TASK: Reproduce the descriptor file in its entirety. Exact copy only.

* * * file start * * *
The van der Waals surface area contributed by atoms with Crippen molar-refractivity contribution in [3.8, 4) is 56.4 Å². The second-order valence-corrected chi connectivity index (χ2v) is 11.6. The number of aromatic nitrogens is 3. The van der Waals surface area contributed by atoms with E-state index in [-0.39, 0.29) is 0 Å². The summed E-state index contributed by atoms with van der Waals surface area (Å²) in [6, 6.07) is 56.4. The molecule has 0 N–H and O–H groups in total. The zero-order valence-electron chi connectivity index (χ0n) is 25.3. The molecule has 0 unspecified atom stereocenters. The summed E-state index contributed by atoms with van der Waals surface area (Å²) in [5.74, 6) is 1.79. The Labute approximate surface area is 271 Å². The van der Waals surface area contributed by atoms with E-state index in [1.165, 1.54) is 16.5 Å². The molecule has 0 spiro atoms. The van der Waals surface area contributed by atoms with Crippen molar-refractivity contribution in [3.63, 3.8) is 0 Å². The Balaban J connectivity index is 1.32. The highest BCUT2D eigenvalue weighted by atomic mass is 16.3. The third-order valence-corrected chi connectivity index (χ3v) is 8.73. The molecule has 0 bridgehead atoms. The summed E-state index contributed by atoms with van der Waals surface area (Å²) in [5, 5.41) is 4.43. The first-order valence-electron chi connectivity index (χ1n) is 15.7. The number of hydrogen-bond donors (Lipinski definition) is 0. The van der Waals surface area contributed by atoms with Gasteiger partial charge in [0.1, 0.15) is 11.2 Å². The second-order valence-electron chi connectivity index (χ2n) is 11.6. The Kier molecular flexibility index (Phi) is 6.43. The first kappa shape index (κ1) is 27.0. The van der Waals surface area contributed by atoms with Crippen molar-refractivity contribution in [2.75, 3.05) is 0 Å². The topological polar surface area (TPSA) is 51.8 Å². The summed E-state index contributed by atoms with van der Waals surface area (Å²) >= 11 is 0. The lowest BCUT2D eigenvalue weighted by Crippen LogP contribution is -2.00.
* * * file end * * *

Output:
The van der Waals surface area contributed by atoms with Crippen molar-refractivity contribution in [3.8, 4) is 56.4 Å². The second-order valence-corrected chi connectivity index (χ2v) is 11.6. The number of aromatic nitrogens is 3. The van der Waals surface area contributed by atoms with E-state index in [-0.39, 0.29) is 0 Å². The summed E-state index contributed by atoms with van der Waals surface area (Å²) in [6, 6.07) is 56.4. The molecule has 0 N–H and O–H groups in total. The zero-order valence-electron chi connectivity index (χ0n) is 25.3. The molecule has 0 unspecified atom stereocenters. The summed E-state index contributed by atoms with van der Waals surface area (Å²) in [5.74, 6) is 1.79. The Labute approximate surface area is 271 Å². The van der Waals surface area contributed by atoms with E-state index in [1.165, 1.54) is 16.5 Å². The molecule has 0 spiro atoms. The van der Waals surface area contributed by atoms with Crippen molar-refractivity contribution in [3.63, 3.8) is 0 Å². The Balaban J connectivity index is 1.32. The highest BCUT2D eigenvalue weighted by atomic mass is 16.3. The third-order valence-corrected chi connectivity index (χ3v) is 8.73. The molecule has 0 bridgehead atoms. The summed E-state index contributed by atoms with van der Waals surface area (Å²) in [5, 5.41) is 4.43. The first-order valence-electron chi connectivity index (χ1n) is 15.7. The number of hydrogen-bond donors (Lipinski definition) is 0. The van der Waals surface area contributed by atoms with Gasteiger partial charge in [0.1, 0.15) is 11.2 Å². The second-order valence-electron chi connectivity index (χ2n) is 11.6. The Kier molecular flexibility index (Phi) is 6.43. The first kappa shape index (κ1) is 27.0. The van der Waals surface area contributed by atoms with Crippen molar-refractivity contribution in [2.75, 3.05) is 0 Å². The topological polar surface area (TPSA) is 51.8 Å². The summed E-state index contributed by atoms with van der Waals surface area (Å²) >= 11 is 0. The lowest BCUT2D eigenvalue weighted by Crippen LogP contribution is -2.00.